Pitch Bend messages smoothly change the pitch of all playing notes in a channel. Many
MIDI devices employ a lever or wheel to control the transmission of these messages.
|Poly (CC 127)||
If the Poly MIDI message is sent to a channel, multiple, simultaneous notes can be played on that channel. This is
useful for instruments that can play chords.
|Polyphonic Key Pressure||
The polyphony of a synthesizer is the maximum number of voices (or sounds) that can be played simultaneously. Some synthesizers employ more than one voice to produce a single note for some instruments. These instruments reduce the number of notes that can be played simultaneously.
Ports are used to overcome the sixteen channel limit imposed by MIDI. Each port can address sixteen channels.
|Portamento (CC 5, CC 65, CC 84)||
Portamento creates a sliding effect
by smoothly changing pitch from the last note played to the pitch of the currently playing note.
See Patch Change.
|Registered Parameter Number (RPN) (CC 64 and CC 65)||
RPN messages are used to modify
three parameters: pitch bend sensitivity, master
fine tuning and master coarse tuning.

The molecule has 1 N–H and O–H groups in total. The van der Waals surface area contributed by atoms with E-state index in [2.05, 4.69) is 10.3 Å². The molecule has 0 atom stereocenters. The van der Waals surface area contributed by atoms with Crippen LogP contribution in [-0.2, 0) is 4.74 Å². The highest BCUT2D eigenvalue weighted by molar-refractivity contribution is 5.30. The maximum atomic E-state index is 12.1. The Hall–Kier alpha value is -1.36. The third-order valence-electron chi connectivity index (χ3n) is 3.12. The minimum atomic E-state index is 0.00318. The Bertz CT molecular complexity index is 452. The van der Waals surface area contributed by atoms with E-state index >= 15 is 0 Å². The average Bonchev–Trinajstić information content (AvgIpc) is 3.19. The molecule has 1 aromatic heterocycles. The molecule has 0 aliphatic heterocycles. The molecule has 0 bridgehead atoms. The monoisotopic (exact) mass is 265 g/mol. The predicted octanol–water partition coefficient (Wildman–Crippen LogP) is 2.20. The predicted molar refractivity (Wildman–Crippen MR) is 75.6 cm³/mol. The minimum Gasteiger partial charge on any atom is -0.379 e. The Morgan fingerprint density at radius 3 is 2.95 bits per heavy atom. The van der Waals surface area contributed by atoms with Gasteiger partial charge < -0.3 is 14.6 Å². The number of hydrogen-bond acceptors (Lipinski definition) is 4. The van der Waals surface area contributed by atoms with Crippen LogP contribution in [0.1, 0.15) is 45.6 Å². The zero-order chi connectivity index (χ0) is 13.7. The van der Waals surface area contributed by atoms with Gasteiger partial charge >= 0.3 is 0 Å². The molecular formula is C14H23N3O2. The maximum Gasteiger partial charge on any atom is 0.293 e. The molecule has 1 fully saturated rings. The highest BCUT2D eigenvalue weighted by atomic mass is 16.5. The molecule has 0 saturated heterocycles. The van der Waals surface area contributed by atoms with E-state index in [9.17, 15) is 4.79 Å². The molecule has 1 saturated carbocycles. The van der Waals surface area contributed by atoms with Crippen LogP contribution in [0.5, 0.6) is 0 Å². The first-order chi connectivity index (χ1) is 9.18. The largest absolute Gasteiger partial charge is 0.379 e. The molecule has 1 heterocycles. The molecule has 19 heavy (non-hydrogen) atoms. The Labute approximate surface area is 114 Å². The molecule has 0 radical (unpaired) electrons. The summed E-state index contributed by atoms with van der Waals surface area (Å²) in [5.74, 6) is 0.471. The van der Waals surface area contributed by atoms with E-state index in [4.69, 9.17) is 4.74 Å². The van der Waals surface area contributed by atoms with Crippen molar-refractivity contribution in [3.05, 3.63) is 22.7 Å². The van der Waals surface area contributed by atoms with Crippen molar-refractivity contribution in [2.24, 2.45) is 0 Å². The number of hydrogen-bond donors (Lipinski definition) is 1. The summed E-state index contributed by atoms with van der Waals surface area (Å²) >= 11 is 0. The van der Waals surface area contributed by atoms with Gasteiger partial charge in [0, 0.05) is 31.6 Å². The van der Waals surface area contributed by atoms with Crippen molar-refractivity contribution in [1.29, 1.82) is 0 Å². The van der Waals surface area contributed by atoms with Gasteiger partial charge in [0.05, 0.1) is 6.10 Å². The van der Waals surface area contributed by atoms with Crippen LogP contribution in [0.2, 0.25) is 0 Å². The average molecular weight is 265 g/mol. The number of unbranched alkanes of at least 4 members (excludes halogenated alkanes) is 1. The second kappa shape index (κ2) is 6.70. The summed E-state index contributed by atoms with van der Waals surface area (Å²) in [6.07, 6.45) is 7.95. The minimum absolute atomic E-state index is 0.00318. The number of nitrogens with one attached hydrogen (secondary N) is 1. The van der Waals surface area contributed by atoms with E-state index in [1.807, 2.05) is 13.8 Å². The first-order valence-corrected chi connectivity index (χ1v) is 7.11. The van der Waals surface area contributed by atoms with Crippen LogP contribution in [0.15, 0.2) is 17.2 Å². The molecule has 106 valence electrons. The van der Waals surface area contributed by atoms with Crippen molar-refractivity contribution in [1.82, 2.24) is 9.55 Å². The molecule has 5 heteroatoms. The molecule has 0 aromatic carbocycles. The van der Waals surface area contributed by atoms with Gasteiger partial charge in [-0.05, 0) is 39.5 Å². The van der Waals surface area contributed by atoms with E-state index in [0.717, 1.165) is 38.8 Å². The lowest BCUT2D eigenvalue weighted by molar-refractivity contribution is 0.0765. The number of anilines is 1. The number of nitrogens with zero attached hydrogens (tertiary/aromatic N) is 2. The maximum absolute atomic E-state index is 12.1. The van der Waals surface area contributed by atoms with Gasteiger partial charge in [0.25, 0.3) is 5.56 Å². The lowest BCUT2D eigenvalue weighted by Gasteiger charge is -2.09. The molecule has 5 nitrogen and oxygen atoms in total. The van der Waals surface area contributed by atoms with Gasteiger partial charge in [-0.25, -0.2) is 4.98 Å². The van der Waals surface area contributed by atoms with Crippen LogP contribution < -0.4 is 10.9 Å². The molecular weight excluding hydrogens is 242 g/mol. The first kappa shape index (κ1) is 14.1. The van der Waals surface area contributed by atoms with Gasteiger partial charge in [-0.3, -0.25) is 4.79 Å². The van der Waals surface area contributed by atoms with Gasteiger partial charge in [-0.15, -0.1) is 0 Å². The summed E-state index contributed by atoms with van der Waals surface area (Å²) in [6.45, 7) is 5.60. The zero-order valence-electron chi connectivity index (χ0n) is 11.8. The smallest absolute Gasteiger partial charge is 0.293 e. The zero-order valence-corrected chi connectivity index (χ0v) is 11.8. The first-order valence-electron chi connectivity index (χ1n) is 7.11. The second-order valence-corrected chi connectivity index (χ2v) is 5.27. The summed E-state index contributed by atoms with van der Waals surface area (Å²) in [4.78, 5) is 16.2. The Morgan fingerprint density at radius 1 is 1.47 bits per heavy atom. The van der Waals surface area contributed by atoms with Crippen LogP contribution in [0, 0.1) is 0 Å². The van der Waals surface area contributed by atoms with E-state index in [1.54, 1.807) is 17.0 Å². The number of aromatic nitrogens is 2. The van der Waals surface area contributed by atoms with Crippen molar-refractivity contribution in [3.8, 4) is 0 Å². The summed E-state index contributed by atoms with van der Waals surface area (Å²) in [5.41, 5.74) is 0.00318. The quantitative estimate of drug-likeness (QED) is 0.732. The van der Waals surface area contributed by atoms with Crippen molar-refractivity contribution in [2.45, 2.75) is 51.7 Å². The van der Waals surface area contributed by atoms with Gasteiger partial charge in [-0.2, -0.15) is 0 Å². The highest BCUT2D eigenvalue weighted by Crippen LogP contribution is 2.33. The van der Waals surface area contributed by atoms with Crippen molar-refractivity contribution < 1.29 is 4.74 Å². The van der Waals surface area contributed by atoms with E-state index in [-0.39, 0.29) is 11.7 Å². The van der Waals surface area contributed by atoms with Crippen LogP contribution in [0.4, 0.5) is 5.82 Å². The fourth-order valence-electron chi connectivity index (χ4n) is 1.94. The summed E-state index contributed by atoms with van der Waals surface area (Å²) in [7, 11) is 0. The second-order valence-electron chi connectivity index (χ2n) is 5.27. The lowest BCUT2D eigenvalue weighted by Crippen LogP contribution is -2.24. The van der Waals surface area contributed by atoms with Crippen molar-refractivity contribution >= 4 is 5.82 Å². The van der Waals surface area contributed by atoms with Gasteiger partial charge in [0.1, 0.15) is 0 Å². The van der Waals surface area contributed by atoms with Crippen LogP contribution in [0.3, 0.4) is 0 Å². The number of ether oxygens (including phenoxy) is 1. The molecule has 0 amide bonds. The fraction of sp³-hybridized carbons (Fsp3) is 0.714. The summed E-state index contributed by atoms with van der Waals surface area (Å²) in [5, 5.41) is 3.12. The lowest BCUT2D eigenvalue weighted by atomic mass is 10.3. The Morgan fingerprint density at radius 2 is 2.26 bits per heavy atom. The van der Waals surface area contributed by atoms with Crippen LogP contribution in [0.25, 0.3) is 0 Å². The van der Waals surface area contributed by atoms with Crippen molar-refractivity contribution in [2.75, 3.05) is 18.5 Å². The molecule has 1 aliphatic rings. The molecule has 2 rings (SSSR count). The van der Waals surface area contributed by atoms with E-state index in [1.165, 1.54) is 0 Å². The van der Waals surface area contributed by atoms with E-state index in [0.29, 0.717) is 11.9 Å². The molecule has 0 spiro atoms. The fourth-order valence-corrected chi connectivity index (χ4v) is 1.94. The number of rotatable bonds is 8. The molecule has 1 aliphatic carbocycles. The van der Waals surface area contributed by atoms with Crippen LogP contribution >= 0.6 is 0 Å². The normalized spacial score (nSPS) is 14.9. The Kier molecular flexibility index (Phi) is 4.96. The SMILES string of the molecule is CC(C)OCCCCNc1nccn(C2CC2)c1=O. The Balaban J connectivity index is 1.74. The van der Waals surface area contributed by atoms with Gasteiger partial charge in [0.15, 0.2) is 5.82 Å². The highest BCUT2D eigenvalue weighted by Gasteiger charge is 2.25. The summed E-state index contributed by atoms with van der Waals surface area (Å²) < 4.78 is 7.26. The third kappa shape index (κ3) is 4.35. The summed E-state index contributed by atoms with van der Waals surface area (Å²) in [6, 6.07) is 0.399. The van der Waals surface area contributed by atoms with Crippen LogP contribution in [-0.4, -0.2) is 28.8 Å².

|Reset All Controllers (CC 121)|
Reverb is an effect that emulates what would happen to a sound with different surroundings. A sound reverberates much more in a large hall than in a small room.
Scale tuning allows small adjustments to the pitch of each note in the octave. All octaves are affected equally. Scale tuning can be used to create different musical scales.
A Sequence is simply a collection of MIDI messages
that can be sent to a MIDI device to produce music. A sequence is usually created and modified in a sequencer and can be saved to file like a document. These files are themselves often
referred to as sequences. Most sequencers have a proprietary file format, but the most common format you will encounter
is the Standard MIDI File format.
A Sequencer is software that is used to read, edit, save and play MIDI sequences. A sequencer can be used on a computer or a dedicated hardware device connected to a MIDI device. Some MIDI devices have built-in sequencers.
See Standard MIDI File.
SMPTE stands for Society of Motion Picture and Television Engineers, and is pronounced "sempty". It is a time code developed by engineers for synchronizing audio and video. SMPTE time code is represented as hh:mm:ss:ff, which is hours:minutes:seconds:frames.
|Soft (CC 67)|
|Sostenuto (CC 66)|
|Standard MIDI File (SMF)||
The Standard MIDI File format is a specification developed by the International MIDI Association. It is an internationally recognized method of saving a MIDI sequence to a file on disk.